As much as I would tell anyone “I don’t really read MG”, I forgot about that within a few sentences of reading EREN. The story begins (or does it?) with Oli and his mother travelling from London to stay with relatives, and the author’s conjuring of British summer holidays, the awkward trips to visit unfamiliar relations, and the discovery of Important Things like a portal (sliding fence panel) between two gardens, transported me back to when I was Oli’s age. I could absolutely relate to his sense of being kept in the dark by the adults around him, but the mysterious draw of the attic invites him into the dark rather than keeping him there.

Oli is a smart, thoughtful character, and he worries about things like rumours about his politician father, his mother looking exhausted, tentative friendships which might last a day or a summer or longer, but who knows? And I could see how a shadowy creature who lived in the attic and fed on stories could be a relief from all those other things.

EREN goes to some dark places, but there’s a lot of light in there as well. His friends Em and Takeru are brilliant and fun, and when the three are together there’s an irrepressible sense of adventure that had me grinning. I liked the careful affection-building between Oli and his uncle and aunt, and the way Oli saw through his mother’s snappy moods and protected her as much as she believed she protected him from the truth.

I’ve read that EREN will appeal to fans of David Almond and Patrick Ness, and would absolutely agree. This is skilful storytelling; the kind that feels destined to become a classic.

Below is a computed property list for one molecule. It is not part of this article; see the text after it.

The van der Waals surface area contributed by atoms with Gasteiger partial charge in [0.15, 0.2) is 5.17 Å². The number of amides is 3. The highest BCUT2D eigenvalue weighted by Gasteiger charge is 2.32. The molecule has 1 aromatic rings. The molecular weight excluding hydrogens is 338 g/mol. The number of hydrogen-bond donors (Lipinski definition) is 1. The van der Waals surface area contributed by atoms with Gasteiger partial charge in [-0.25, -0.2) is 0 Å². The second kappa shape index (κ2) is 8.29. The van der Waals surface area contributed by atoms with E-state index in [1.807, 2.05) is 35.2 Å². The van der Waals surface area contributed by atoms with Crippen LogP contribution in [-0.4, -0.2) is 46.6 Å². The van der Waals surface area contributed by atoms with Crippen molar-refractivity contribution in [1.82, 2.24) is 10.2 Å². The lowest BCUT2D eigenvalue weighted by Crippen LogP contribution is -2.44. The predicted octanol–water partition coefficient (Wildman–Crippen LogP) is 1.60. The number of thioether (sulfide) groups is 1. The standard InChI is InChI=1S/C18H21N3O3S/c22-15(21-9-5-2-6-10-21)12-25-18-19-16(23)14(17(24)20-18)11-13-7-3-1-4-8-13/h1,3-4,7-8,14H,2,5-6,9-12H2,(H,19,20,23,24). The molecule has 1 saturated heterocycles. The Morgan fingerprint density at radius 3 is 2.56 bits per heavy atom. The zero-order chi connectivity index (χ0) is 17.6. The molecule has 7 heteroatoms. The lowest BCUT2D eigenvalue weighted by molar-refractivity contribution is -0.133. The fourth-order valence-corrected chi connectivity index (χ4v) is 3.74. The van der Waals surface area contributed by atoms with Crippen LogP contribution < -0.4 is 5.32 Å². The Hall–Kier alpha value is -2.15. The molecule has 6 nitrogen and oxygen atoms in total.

You can add EREN to your Goodreads TBR, and preorder here from Amazon UK. It is due out on 18th September from Constable & Robinson. In the meantime, keep an eye on Simon's website, where EREN TALES -- companion stories to EREN, with wonderful illustrations -- can be found!

Sunday, 18 May 2014

Firefly's first 4 titles launched in Aberystwyth

So, it's the end of Blackfin Sky's official UK release week! (Yep. I claimed the entire week.)

I thought I'd update you with a few pics from the Firefly launch event that took place in Aberystwyth Arts Centre on 15th May. I was there, along with Dan Anthony - author of Steve's Dreams - and Heather Dyer - author of The Flying Bedroom, and of course Penny Thomas and Janet Thomas from Firefly Press, and a whole ROOMFUL of brilliant people who came to listen to us talk about our books.

We each said a little bit about the kind of stories we write, then read for a few minutes before people got their copies signed.

It was also great fun getting to meet Sarah Taylor (why didn't I think to grab a photo?!?!), who won the first Firefly writing contest this year with her story Arthur & Me, which is soon to be published by Firefly Press.

As is the tradition at Aberystwyth Arts Centre, I was asked to sign a pillar in the bookshop and quote the first line from Blackfin Sky. Here it is!

Thereafter, many drinks were had...

If you're in the North Wales-ish area and fancy coming to Blackfin Sky's local launch event, you can come along to Prestatyn Library at 7pm this Friday, 23rd May. Hope to see you there!

Kat out x

Wednesday, 14 May 2014

BLACKFIN SKY - Release Day Giveaway!

Hello peeps! Blackfin Sky is officially released in the UK today, and to celebrate I'm holding an international giveaway!

Enter using this nifty rafflecopter doojit.

a Rafflecopter giveaway

The giveaway is international. If you're not in the UK/Commonwealth, the signed copy will be an ARC of the US edition (otherwise a finished copy of the UK edition).

Friday, 2 May 2014

First review!

Blackfin Sky received a Sunshine Star-rated review from Luna's Little Library review site today - HOORAY! You can read it here if you'd like (and you should. It's STELLAR.)

Kat out x

Thursday, 1 May 2014

Blackfin Sky's official UK trailer!

Check. It. OUT.

This was animated by the outstanding Whitney Gardner and Roger Braunstein of PartlyHuman, with illustrations by Shane Rebenschied who also did the cover illustration for the UK version of Blackfin Sky (and covers for Chuck Wendig, covers for The Walking Dead series, and so on...I know, AAAH! Check out his site here.)

What do you think??